- Rugby looks to repeat as national champions with playoffs approaching
- Volleyball remains humble through newfound success
- Dean of School of Education dies at 51
- A second home in Hamden
- Men’s ice hockey takes 3-2 win over UMass despite power-play woes
- No. 3/3 Quinnipiac women’s hockey loses 4-1 to No. 6/7 Boston College
- Women’s ice hockey prepares for weekend against No. 6 Boston College
- Men’s ice hockey dominates UConn 5-2
- Bobcats hold off Siena to maintain the top spot in the MAAC
- A perfect pair
Clarkson Redeems her ‘Idol’ Status with ‘Stronger’
Life would suck without Kelly Clarkson.
It’s been almost a decade since Clarkson won “American Idol” and the 29-year-old singer just released her fifth studio album, “Stronger.”
After years of battling record executives, Clarkson is releasing her most cohesive album to date. “Stronger” is an eclectic mix of rhythmic pop-rock filled with ‘80s influences. Clarkson’s voice sounds more natural than ever. Much of the auto-tune on past records, especially present on “All I Ever Wanted,” is gone.
While Clarkson lacks showy theatrics in both appearance and music, she more than makes up for it with her killer voice. In a music industry filled with performers sporting outrageous wigs, costumes and meat dresses, Clarkson hasn’t veered far from the simple sensibilities that made her a success.
Rather than work with past collaborators Max Martin and Dr. Luke (“Since U Been Gone,” “My Life Would Suck Without You”) and Ryan Tedder (“Already Gone”) again, Clarkson teamed up with Toby Gad (Demi Lovato’s “Skyscraper”) and Rodney Jerkins (the Black Eyed Peas’ “Just Can’t Get Enough”), among several other songwriters for the album.
“What Doesn’t Kill You (Stronger),” “Dark Side” and “Honestly” are Clarkson’s strongest string of songs in a row since the one-two-three punch of “Since U Been Gone,” “Behind These Hazel Eyes” and “Because of You” off 2004’s “Breakaway.” It’s no coincidence that Greg Kurstin (Foster the People’s “Torches” and Sia’s “We Are Born”) produced all three songs.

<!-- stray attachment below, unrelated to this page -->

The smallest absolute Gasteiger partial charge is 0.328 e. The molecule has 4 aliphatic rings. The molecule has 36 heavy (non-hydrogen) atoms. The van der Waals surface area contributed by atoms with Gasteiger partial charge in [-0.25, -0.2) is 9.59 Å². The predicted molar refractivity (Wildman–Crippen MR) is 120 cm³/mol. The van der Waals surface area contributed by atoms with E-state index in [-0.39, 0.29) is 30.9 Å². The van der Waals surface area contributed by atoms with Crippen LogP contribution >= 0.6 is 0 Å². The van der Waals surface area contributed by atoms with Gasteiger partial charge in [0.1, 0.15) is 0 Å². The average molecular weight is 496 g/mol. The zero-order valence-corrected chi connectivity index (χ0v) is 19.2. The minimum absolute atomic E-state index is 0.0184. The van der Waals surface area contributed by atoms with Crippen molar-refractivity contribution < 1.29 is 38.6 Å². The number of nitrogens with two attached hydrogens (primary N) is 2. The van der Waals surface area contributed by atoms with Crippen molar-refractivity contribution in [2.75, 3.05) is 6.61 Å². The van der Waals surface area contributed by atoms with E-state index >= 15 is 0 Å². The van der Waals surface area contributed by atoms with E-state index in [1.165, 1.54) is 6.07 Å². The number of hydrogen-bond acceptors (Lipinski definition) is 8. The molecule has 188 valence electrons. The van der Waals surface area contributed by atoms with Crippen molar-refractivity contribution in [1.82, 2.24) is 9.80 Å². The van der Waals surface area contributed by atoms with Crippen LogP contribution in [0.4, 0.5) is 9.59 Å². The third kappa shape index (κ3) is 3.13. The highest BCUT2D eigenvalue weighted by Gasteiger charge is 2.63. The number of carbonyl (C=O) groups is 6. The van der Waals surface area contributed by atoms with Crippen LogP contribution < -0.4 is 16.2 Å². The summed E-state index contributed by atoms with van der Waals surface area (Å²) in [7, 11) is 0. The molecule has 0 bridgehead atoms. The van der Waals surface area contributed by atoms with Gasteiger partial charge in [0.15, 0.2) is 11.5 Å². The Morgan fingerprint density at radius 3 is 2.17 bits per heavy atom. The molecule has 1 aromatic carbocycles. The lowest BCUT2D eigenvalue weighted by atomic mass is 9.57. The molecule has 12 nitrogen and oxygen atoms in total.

The album’s ‘80s influence is all but evident on a few songs, including “You Love Me” and “Standing In Front of You,” as well as “Alone,” one of the bonus tracks on the deluxe edition of the album.
The intro to “You Love Me” is vaguely reminiscent of The Police’s “Every Breath You Take” and a mash-up between the songs is almost inevitable.
The ethereal tranquility of “Standing In Front of You” is a refreshing ballad that sounds similar to an old Annie Lennox track. The optimistic lyrics offer a ray of light amid the darker songs on the record (“And they won’t break us / And they can’t get through / ‘Cause I’m gonna be here / Standing in front of you”).
Despite its catchy melody and sassy vocals, Clarkson’s “Einstein” is one of the more inept songs in her five-album catalogue (“Yeah I may not be Einstein, but I know dumb plus dumb equals you”). Also, the Darkchild produced “I Forgive You” is a fun pop track, but this one sounds like a retread of past songs.
“Stronger” closes beautifully with the gorgeously crafted tune, “Breaking Your Own Heart.” The song is the most traditional ballad on the album and written with a tinge of country influence.
iTunes offers a track special to their store, “Why Don’t You Try.” Clarkson covers Eric Hutchinson in one of the bluesiest songs she’s ever recorded. It’s a shame most won’t hear one of Clarkson’s finest vocal performances on record.
It’s no wonder America voted Clarkson its first idol after one listen.